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Austria: government chooses tobacco industry interests over citizens’ health
Austria achieved a dismal milestone in March 2018, when its government overturned modest (and long overdue) legislation for smoke free hospitality venues. The new laws had been due to come into force in May 2018.
All articles written by Marita Hefler unless otherwise attributed. Ideas and items for News Analysis should be sent to: firstname.lastname@example.org
Among high income countries, Austria already stood as a grim example of woefully inadequate tobacco control. The country has long been the standout laggard in Europe, ranking last on the European tobacco control scale since 2007. The lack of smoke free public spaces to protect the non-smoking majority is a key factor in Austria languishing at the bottom of the scale, resolutely clinging to the last century while many other European countries have achieved considerable progress.
Even taking into account Austria’s appalling record on tobacco control, this is a new low. The repeal of such a basic public health protection is almost unheard of, even in low-income countries with endemic corruption—much less in one of the richest countries in the world. Austria’s comprehensive failure to implement effective tobacco control policies is comparable to the national blind spot in the USA towards gun control; seemingly intractable policy intransigence which is puzzling to rational outside observers.
The decision was the result of an ignominious political compromise made after the 2017 national election (outlined at http://blogs.bmj.com/tc/2018/01/09/austrias-new-government-a-victory-for-the-tobacco-industry-and-public-health-disaster/). Over half a million people signed a petition urging the government to maintain the law. The political party that demanded the repeal as a condition of forming coalition government was the far right Freedom Party (FPO). Its election platform included referenda and ‘direct democracy’, and it cited ‘freedom of choice’ as the reason for demanding the law be repealed. Given the repeal occurred in the face of such strong public opposition, it seems clear that the FPO’s support for such notions depends on factors other than popular sentiment. In a representative survey only 29% approved the cancellation of the law (http://www.aerzteinitiative.at/UmfrageGfK18.pdf).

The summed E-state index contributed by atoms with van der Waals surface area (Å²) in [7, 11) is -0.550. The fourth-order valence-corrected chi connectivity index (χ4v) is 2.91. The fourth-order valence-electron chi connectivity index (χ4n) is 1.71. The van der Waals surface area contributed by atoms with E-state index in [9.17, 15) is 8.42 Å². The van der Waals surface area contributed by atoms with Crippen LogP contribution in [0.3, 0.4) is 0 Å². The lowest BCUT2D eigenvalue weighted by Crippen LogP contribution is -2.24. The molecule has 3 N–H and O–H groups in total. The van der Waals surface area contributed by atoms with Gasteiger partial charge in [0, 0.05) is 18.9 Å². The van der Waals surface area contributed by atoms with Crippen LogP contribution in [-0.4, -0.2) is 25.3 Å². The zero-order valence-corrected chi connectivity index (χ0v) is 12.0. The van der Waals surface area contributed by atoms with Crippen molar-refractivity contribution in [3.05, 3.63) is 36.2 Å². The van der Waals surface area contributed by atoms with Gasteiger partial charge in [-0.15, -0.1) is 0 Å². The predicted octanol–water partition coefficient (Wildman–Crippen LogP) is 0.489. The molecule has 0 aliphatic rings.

Numerous leading Austrian medical and health practitioners, who witness firsthand the devastating individual toll of smoking-caused disease and misery for individuals and their loved ones, also campaigned publicly against rolling back the law.
Faced with a clear choice between popular opinion, scientific evidence and the health and well-being of its citizens on the one hand, and craven political expediency and subservience to the tobacco industry on the other, the Austrian government chose the latter. The country continues to make a mockery of its legal obligations under the WHO Framework Convention on Tobacco Control (FCTC), which it ratified in 2005. This abrogation of responsibility should rightly see the Austrian government roundly condemned and censured by the international community when Austria takes the lead at the next FCTC Conference of the Parties, to be held in Geneva in October 2018.
This story (in German and English) with additional links is online at: http://blogs.bmj.com/tc/2018/04/05/osterreich-regierung-entscheidet-fur-interessen-der-tabakindustrie-und-gegen-die-gesundheit-der-burger/.
Africa/World: 17th World conference on tobacco or health
The 17th World Conference on Tobacco or Health (WCTOH) was held in Cape Town, South Africa from 7-9 March 2018. The first time the conference was held on the African continent provided a sobering reminder of the global scale of the tobacco industry’s reach and relentless encroachment in countries least able to afford it.
While significant progress has been made in many countries to get on top of the tobacco epidemic, delegates from several low and middle income African countries highlighted the tobacco industry’s aggressive expansion on the continent. Despite some parts of the tobacco industry claiming—hand on heart—that they are trying to lead the way to a smoke free world, the appeal of African countries to the tobacco industry is obvious. The combination of growing incomes, young populations and low smoking prevalence offers fertile ground to grow the combustible product market. Many of these countries are ill-equipped to fight the industry’s strategies, not least because of the intersection between tobacco use and other health challenges which include both non-communicable diseases such as diabetes, as well as infectious diseases such as HIV and tuberculosis.